Exporting Data From VarSeq to Excel

True to its nature, VarSeq offers multiple data export options. You can export result tables from VarSeq to Text, VCF, a VarSeq annotation file and most importantly an XLSX (Excel) File.

VarSeq’s Excel export options provide a lot of flexibility in the information that is exported and preserve the formatting of data during the export process from VarSeq to Excel. This ensures that you export only the information you want or need and have full access to information in the exported Excel file as you would in VarSeq.

In the following example, we have performed a trio analysis on our data with 6 different inheritance patterns/workflows (De Novo Candidate, Compound Heterozygous, Recessive Homozygous, Dominant Heterozygous, X-Linked and Known Rare Pathogenic). We will explore how to use VarSeq’s Excel Export option to export the data we want from VarSeq to Excel.

Using the table lock down feature in VarSeq, we’re able to create 6 different table views that correspond to the results of the output from the 6 inheritance patterns.

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Trio Analysis Workflow with 6 inheritance patterns and 6 table views, corresponding to the inheritance patterns.

To lock down a table, simply click on the padlock icon in the table view. Then you can open up another table view tab and select the results for the next workflow and lock down that table (repeat for each workflow).

Once we have a table view for each workflow/inheritance pattern, we can then export the output of the 6 workflows into one excel spreadsheet with 6 tabs (corresponding with the 6 workflows). Click the Export button and choose the XLXS option.

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Exporting data from VarSeq to XLSX.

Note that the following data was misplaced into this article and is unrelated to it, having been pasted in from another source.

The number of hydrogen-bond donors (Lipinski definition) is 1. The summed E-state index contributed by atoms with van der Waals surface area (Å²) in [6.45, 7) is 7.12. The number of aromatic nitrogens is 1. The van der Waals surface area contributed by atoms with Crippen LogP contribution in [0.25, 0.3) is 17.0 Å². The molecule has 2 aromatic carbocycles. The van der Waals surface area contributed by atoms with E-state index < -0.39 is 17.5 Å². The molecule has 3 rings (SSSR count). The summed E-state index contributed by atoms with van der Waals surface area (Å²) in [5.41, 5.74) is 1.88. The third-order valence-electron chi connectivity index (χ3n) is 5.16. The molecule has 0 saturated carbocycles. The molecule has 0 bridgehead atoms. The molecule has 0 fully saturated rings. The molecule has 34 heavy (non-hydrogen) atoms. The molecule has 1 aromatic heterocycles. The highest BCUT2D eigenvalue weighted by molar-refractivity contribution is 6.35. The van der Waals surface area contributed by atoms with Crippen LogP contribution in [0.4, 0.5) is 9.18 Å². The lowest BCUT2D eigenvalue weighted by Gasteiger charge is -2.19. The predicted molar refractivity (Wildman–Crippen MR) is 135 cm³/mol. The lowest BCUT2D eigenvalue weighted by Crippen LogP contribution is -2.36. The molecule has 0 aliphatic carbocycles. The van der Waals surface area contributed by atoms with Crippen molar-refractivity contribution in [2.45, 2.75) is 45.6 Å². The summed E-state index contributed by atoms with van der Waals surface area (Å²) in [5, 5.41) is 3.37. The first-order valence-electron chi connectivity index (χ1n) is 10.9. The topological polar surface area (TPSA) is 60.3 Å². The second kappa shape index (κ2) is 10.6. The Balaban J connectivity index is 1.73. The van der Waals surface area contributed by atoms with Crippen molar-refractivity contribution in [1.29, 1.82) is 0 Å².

In the resulting dialog, we select the tables we want to export. In this case, we want to export all 6 tables (corresponding to the 6 inheritance patterns).

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Excel Export table selection dialog.

Then, we select the fields to be exported. By default, the selected fields will correspond to the fields shown in the VarSeq table view. However, in the field selection dialog, we can select and unselect the fields we want to export. We can also change the ordering in which these fields and columns appear by using the up and down arrow buttons. Additionally, each of the tables can have different field selection preferences and organization by selecting the table to modify at the bottom of the Field Selection dialog.

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Excel Export field selection dialog.

The last dialog in the data export includes additional export options like the ability to change how missing values are represented in the Excel file. In VarSeq, missing values are represented as “?”. However, we may want to represent missing values differently in our exported Excel file. We also have the opportunity to include or exclude hyperlinks (this includes OMIM, PubMed ID, and NCBI link and references) in the exported results. By default, hyperlinks are included in the export.

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Excel Export options dialog.

Once the export is complete, we can choose the “Open location” button to open the location where the excel file is saved.

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Excel Export export complete dialog.

The exported data in Excel looks like the following:

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Resulting Excel spreadsheet with 6 tabs corresponding to the 6 inheritance patterns and workflows.

Things to note in the exported Excel File:

  1. 6 tabs at the bottom corresponding to the 6 inheritance patterns
  2. Hyperlinks are preserved from VarSeq to Excel
  3. The coloring on the headers are also preserved from VarSeq to Excel
  4. Exported annotation sources and columns are in the order specified during the export process
  5. Variants that have been flagged in variant sets are represented in the Flags sections as “True”/ ”False” values

Please let us know if you have any questions about saving your results in VarSeq to Excel, by contacting us at support@goldenhelix.com.

About Jami Bartole

Jami Bartole came aboard Golden Helix in 2012 and is currently our Senior Field Application Scientist. Prior to that, Jami worked at the University of Montana – Helena College as a Mathematics Instructor and at the Montana Department of Justice as a Quality Assurance Auditor. Jami completed her Masters in Mathematics from Montana State University – Bozeman and her BS in Mathematics from Montana Tech – Butte. In her free time, Jami enjoys reading and spending time with her friends and family.

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